INTERPOL Issues Warning About Increase in Ransomware Attacks on Hospitals

Hospitals, research facilities and other healthcare organizations on the front line in the fight against the 2019 Novel Coronavirus and Covid-19 are not only facing incredible challenges treating patients, they are also having to fend off ransomware attacks.

Some threat groups have publicly stated that they will not be attacking healthcare organizations during the COVID-19 public health emergency, but there are still some highly active groups that are targeting the healthcare industry.

The threat of attack has grown in recent weeks. INTERPOL’s Cybercrime Threat Response announced it “has detected a significant increase in the number of attempted ransomware attacks against key organizations and infrastructure engaged in the virus response.”

The rise in attacks prompted INTERPOL to release a Purple Notice to all 194 member countries warning of the increase in attacks. INTERPOL is gathering intelligence on the threat actors conducting the attacks and has stated that it is helping healthcare organizations to prevent attacks and recover quickly when attacks succeed.

Attacks on hospitals often result in the encryption of patient data, including medical records. Without access to data and hospital IT systems, patients’ lives are placed at risk. At such a critical time when healthcare organizations are struggling to cope with the number of critically ill COVID-19 patients, any disruption caused could directly lead to patient deaths.

“INTERPOL continues to stand by its member countries and provide any assistance necessary to ensure our vital healthcare systems remain untouched and the criminals targeting them held accountable,” said INTERPOL Secretary General Jürgen Stock.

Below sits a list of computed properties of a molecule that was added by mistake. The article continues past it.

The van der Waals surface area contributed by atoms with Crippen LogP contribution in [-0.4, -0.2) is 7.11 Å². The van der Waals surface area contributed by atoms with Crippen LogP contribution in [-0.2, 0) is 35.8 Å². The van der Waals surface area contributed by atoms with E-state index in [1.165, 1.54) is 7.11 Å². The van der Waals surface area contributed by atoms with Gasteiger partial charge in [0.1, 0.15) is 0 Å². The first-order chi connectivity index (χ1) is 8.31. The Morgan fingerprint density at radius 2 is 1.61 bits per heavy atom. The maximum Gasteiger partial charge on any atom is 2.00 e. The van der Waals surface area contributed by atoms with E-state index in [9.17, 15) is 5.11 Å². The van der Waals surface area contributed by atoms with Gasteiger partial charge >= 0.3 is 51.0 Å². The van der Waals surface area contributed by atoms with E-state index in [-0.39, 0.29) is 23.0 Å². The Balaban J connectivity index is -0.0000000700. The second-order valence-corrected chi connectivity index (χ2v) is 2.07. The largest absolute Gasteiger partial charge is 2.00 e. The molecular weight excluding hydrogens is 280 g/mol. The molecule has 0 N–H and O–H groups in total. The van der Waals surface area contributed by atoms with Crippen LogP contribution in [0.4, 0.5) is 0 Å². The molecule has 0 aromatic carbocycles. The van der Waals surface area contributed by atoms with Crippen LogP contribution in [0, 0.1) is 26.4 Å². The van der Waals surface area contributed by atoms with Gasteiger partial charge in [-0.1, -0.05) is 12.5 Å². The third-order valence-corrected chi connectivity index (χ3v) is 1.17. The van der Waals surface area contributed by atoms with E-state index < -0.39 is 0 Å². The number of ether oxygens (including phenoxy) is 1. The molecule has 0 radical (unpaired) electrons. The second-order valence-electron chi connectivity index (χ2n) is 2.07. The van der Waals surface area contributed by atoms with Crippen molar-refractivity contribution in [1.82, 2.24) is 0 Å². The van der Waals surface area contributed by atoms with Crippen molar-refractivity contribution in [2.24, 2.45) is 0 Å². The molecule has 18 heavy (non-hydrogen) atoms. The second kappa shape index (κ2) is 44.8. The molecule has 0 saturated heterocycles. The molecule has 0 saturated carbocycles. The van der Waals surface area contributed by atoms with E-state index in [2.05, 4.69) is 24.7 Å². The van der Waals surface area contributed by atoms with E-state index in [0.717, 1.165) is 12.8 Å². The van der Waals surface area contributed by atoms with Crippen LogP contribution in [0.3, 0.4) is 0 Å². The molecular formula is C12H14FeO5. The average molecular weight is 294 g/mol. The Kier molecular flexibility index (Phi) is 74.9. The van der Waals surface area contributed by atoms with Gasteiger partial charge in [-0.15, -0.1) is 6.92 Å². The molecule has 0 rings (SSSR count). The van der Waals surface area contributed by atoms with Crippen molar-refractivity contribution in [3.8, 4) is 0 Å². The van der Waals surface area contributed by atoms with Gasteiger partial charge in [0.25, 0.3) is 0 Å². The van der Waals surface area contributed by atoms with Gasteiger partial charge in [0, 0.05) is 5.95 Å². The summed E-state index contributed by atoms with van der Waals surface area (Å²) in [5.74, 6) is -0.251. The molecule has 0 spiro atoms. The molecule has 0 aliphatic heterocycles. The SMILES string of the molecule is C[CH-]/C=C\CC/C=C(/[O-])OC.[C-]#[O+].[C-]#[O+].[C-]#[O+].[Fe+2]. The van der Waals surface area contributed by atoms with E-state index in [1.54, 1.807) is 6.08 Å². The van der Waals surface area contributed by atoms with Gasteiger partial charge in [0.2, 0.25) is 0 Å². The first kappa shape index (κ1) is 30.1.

INTERPOL warned that the majority of ransomware attacks on healthcare organizations involve the delivery of malware payloads via malicious attachments in spam email. Ransomware is either downloaded directly by malicious code in the attachments or as a secondary payload downloaded by other malware variants delivered via email.

Some ransomware gangs are exploiting vulnerabilities in software and attacks have been conducted on vulnerable VPN devices and clients, so prompt patching is essential.

INTERPOL’s advice is to ensure that all software, hardware, and operating systems are kept up to date, that all data is backed up and stored on an air-gapped device, and to ensure antivirus software is downloaded on all systems and mobile devices, and that virus definitions are kept up to date and the antivirus software is always running. Strong, unique passwords should set to prevent brute force attempts to guess passwords and those passwords should be changed regularly. Staff should also be trained not to open email attachments or to click links in emails in unsolicited emails.

Author: Richard Anderson

Richard Anderson is the Editor-in-Chief of